the u.s. won a thrilling quarterfinal match against brazil in the women's world cup yesterday. what a game! it had a little bit of everything -- an own-goal that put the u.s. up early, a controversial call on a saved penalty that was reshot and converted by brazil to level, a questionable red card that left the u.s. playing one player down for much of the match, a 30-minute overtime, some magic by marta (a five-time FIFA player of the year at the tender age of 25) early in the extra time, and of course, the dramatic equalizer in the 122(!) minute by abby wambach (one of the world's dominant players, playing in her third and possibly final world cup). it was one of the most memorable games in women's world cup history.
it was a remarkable experience to watch the game. since it was played on sunday morning (seattle time), i had missed the live broadcast and had to watch it on replay (thank God for espn3.com). try as i might, i was unable to avoid the news that the u.s. had triumphed, but at least i didn't know anything else about the game. perhaps not surprisingly, i found myself astonished, exultant, frustrated, and even befuddled as i watched. celebrating one moment, then unhappy the next, i was living each moment as it unfolded, even though in reality, the game was already in the books.
as questionable call after questionable call against the u.s. began to pile up, it was clear that they were going to have to overcome some significant obstacles to win this one. then late in the game, unbecomingly, brazil began stalling. one player even pretended to be hurt, had to be carried off on a stretcher, then popped up immediately and ran down the sideline to reenter the game. she got a yellow card for that unsportsmanlike stunt, but also managed to burn four precious minutes off the clock. perhaps all of that, together with the unexpectedly early exit of their own team led the german crowd to begin to root for the u.s., with the requisite cries of u.s.a., u.s.a!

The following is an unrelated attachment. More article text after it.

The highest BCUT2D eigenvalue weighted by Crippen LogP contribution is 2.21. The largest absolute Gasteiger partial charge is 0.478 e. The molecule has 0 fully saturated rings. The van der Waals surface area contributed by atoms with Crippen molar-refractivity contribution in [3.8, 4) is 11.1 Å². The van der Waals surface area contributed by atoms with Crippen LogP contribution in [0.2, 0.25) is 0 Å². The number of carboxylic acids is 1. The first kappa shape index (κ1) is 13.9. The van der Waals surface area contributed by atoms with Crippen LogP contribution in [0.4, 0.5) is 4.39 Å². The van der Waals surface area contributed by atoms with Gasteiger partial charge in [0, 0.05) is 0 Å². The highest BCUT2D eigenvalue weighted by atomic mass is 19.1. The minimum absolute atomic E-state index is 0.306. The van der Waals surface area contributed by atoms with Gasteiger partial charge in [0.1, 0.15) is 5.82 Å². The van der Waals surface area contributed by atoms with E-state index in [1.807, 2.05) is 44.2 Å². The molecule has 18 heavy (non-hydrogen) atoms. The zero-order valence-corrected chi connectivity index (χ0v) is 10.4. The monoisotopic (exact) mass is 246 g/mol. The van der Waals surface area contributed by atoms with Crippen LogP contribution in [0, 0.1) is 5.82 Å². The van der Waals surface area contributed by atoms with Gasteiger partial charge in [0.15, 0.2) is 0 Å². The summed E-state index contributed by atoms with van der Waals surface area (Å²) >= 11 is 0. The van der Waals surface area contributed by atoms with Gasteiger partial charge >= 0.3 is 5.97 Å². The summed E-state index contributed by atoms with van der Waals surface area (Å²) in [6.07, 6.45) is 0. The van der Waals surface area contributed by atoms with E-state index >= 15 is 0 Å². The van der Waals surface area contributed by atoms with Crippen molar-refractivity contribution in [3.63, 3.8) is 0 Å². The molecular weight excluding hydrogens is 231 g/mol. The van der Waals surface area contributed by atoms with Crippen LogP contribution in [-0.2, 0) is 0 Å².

even though a little bird had told me the outcome, i found myself watching the clock run out and wondering: how in the world are they going to pull this off? i wasn't quite sure. could my informant have been mistaken? and when the commentator started to say that the u.s. was headed for its earliest exit ever, it was hard not to think, "it certainly seems that way." but the u.s. continued to fight in those closing moments, and when wambach rammed that long cross into net from the six yard box with a minute left in stoppage, i actually cried, arms raised. even though the penalties hadn't been shot yet, i finally knew that the u.s. was going to win this one.
when i look at the world, i sometimes have a similar experience. having read the bible through many times now, i know how this is all supposed to turn out -- in a place and time where people and their relationships are finally made whole, where every wrong is righted, and where God is finally seen and known and honored. for me of all people, there should be no doubt.
but there are so many obstacles. when people say that the world is hopeless and that church is impotent and irrelevant, it's hard not to agree -- it certainly seems that way. walking by sight, it appears that at best, the odds are pretty long. i hold my bible in one hand and a newspaper in the other (as barth is reported to have counseled) and wonder: how in the world is God going to pull this off?
the talking heads played and replayed the tape, looking again at critical points in the game and remarking on the u.s. women's determination and heart. through all the obstacles, they kept fighting. they didn't point fingers at one another or even at the referee. and they believed. toward the end of the broadcast, the commentator summed up, "this was their finest hour."
Jesus himself once famously said, "i tell you that he will bring about justice for them quickly. however, when the son of man comes, will he find faith on the earth?" (luke 18:8). in other words, will we keep fighting through the obstacles? will we eschew pointing fingers at one another? and will we contnue to believe? with all of our real life adversity (and in our case, there really is someone conspiring against us), will a voice from heaven finally declare that this is our finest hour?
then he showed me a river of the water of life, clear as crystal, coming from the throne of God and of the Lamb, in the middle of its street. on either side of the river was the tree of life, bearing twelve kinds of fruit, yielding its fruit every month; and the leaves of the tree were for the healing of the nations. there will no longer be any curse; and the throne of God and of the Lamb will be in it, and his bond-servants will serve him; they will see his face, and his name will be on their foreheads. and there will no longer be any night; and they will not have need of the light of a lamp nor the light of the sun, because the Lord God will illumine them; and they will reign forever and ever.